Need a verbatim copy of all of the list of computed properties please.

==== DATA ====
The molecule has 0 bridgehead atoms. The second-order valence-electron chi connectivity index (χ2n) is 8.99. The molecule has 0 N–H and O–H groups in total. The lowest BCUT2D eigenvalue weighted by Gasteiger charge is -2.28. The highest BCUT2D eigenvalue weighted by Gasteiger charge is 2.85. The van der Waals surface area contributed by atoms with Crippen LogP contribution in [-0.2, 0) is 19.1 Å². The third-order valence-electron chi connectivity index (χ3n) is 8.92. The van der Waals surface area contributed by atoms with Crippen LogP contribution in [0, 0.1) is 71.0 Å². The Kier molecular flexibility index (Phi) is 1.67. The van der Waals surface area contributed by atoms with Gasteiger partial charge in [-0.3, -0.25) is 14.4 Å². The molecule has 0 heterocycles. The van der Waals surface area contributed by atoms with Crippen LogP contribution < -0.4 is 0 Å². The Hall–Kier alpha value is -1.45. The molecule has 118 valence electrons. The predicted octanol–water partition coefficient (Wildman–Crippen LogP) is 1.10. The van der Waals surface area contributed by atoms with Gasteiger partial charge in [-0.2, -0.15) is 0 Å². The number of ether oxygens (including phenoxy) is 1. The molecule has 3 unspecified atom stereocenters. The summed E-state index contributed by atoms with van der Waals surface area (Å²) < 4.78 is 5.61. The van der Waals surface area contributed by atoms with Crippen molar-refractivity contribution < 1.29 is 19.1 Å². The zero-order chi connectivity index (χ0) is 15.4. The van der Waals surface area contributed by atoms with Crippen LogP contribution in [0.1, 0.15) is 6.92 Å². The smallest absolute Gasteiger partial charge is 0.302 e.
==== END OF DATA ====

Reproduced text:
The molecule has 0 bridgehead atoms. The second-order valence-electron chi connectivity index (χ2n) is 8.99. The molecule has 0 N–H and O–H groups in total. The lowest BCUT2D eigenvalue weighted by Gasteiger charge is -2.28. The highest BCUT2D eigenvalue weighted by Gasteiger charge is 2.85. The van der Waals surface area contributed by atoms with Crippen LogP contribution in [-0.2, 0) is 19.1 Å². The third-order valence-electron chi connectivity index (χ3n) is 8.92. The van der Waals surface area contributed by atoms with Crippen LogP contribution in [0, 0.1) is 71.0 Å². The Kier molecular flexibility index (Phi) is 1.67. The van der Waals surface area contributed by atoms with Gasteiger partial charge in [-0.3, -0.25) is 14.4 Å². The molecule has 0 heterocycles. The van der Waals surface area contributed by atoms with Crippen LogP contribution < -0.4 is 0 Å². The Hall–Kier alpha value is -1.45. The molecule has 118 valence electrons. The predicted octanol–water partition coefficient (Wildman–Crippen LogP) is 1.10. The van der Waals surface area contributed by atoms with Gasteiger partial charge in [-0.2, -0.15) is 0 Å². The number of ether oxygens (including phenoxy) is 1. The molecule has 3 unspecified atom stereocenters. The summed E-state index contributed by atoms with van der Waals surface area (Å²) < 4.78 is 5.61. The van der Waals surface area contributed by atoms with Crippen molar-refractivity contribution < 1.29 is 19.1 Å². The zero-order chi connectivity index (χ0) is 15.4. The van der Waals surface area contributed by atoms with Crippen LogP contribution in [0.1, 0.15) is 6.92 Å². The smallest absolute Gasteiger partial charge is 0.302 e.